From my point of view, the most interesting side of the precedents of the Supreme Court would be their possible impact in the current practice of the Tribunal Federal de Justicia Fiscal y Administrativa or Federal Court of Tax and Administrative Affairs (FCTAA). The appeals against the rejections of trademark applications by the MPTO due the existence of earlier applied or registered trademark applications/registrations owned by third parties (among other causes) are filed with the FCTAA.

The appeal against the rejection of a trademark application would be decided in Mexico City. The FCTAA in Mexico City is divided in eleven “Metropolitan” Salas or Chambers, of three judges each, and there is also a Highest Panel of eleven judges (Update December 2010: On January 2009 all new IP cases and some older ones have been concentated in the new Chamber specialized in IP Law of the FCTAA).

The opinion of most of the Metropolitan Panels of the FCTAA -and of the Specialized Chamber in IP cases- is that the owners of the registered/applied trademarks that were cited as anticipations in the administrative application procedure with the MPTO, and that caused the rejection of the appellant’s trademark application, have legal standing to intervene as a third interested party in the appeal against the rejection of the trademark application. Such intervention allows the third interested party even to file the final appeal (amparo) against the FCTAA’s decision if unfavorable.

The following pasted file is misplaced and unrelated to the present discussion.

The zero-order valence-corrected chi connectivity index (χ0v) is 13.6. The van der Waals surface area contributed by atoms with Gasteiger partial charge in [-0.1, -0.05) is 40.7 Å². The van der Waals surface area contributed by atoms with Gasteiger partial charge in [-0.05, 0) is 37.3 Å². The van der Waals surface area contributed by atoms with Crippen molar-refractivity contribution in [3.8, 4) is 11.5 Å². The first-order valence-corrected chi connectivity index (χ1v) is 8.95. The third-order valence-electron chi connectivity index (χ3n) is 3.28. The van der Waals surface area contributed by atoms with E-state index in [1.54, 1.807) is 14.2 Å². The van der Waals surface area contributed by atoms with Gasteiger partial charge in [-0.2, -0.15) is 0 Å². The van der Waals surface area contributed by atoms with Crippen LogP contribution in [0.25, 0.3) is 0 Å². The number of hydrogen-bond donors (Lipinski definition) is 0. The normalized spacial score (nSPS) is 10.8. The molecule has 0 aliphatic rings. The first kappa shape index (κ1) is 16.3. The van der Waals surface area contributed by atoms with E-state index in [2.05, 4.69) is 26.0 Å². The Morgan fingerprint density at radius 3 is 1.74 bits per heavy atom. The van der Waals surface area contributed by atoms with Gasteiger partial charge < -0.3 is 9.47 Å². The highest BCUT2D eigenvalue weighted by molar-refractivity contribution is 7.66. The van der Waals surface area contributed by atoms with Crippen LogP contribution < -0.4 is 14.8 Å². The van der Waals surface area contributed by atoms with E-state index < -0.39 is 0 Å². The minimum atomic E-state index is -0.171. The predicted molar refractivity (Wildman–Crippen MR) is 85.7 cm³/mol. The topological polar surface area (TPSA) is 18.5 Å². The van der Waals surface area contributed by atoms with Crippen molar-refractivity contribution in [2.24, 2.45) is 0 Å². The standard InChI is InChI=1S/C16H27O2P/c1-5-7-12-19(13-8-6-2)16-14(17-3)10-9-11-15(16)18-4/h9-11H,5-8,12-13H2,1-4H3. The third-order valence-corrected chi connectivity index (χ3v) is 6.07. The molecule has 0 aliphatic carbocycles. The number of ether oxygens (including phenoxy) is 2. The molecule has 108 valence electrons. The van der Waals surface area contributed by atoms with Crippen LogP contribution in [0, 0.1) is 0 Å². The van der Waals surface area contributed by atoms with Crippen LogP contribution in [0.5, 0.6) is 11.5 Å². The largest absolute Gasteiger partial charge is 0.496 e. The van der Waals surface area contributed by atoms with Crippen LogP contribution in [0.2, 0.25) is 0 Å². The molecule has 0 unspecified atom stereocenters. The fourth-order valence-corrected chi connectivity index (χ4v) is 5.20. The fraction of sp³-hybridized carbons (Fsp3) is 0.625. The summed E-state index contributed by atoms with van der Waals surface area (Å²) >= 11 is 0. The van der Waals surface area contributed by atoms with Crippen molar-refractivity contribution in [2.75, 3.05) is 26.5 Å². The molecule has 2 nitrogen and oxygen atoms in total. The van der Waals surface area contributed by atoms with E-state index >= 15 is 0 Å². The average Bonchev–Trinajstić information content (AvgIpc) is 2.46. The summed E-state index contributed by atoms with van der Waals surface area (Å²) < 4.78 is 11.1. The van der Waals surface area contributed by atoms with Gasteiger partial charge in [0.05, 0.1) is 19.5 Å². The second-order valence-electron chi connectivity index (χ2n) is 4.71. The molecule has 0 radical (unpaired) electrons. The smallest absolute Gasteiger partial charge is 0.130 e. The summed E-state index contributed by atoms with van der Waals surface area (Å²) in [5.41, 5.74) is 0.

I have always been against the above-described FCTAA’s practice. Under the current statute, the owner of the trademark registrations/applications cited as anticipation was not, and did not have the right to be, a party of the application procedure that ended with the rejection of the trademark application. If the FCTAA decides to invalidate the MPTO’s rejection and orders it to issue the trademark registration, such decision would not limit any of the rights of the prior trademark holder. If such trademark holder thinks that the issuance of the trademark registration harms its trademark rights, it may file a cancellation action against the trademark registration on whatever available grounds.

Now, the rulings of the Supreme Court somehow support my opinion, by confirming that third parties have no right to oppose the pending trademark applications, because the eventual approval of the application would not invalidate or limit any of their existing rights. If the issuance of the trademark harms the rights of such third parties, there is a procedure available to defend them. Following these same ideas, it is not justifiable either that the FCTAA summons the owners of the trademarks cited as anticipation as third interested parties in the appeal against the rejection of a trademark application, because the eventual invalidation of the rejection would not limit or invalidate the earlier trademark rights of said third parties; if the issuance of a trademark registration as a consequence of the FCTAA’s decision harms a third party, there is an invalidation action procedure available to cancel the registration and defend the earlier trademark rights.

* Ninth Era; Second Chamber; Weekly Judicial Journal of the Federation; XXVII, February 2008; Page 730; Ninth Era; Second Chamber; Weekly Judicial Journal of the Federation; XXVII, February 2008; Page 731; Ninth Era; Second Chamber; Weekly Judicial Journal of the Federation; XXVII, February 2008; Page 732.

** Ninth Era, Federal Courts of Appeals; Weekly Judicial Journal of the Federation; XXV, January 2007; Page 2265.

Entry filed under: Trademark law. Tags: , , , , , , , , , , , , , , , , .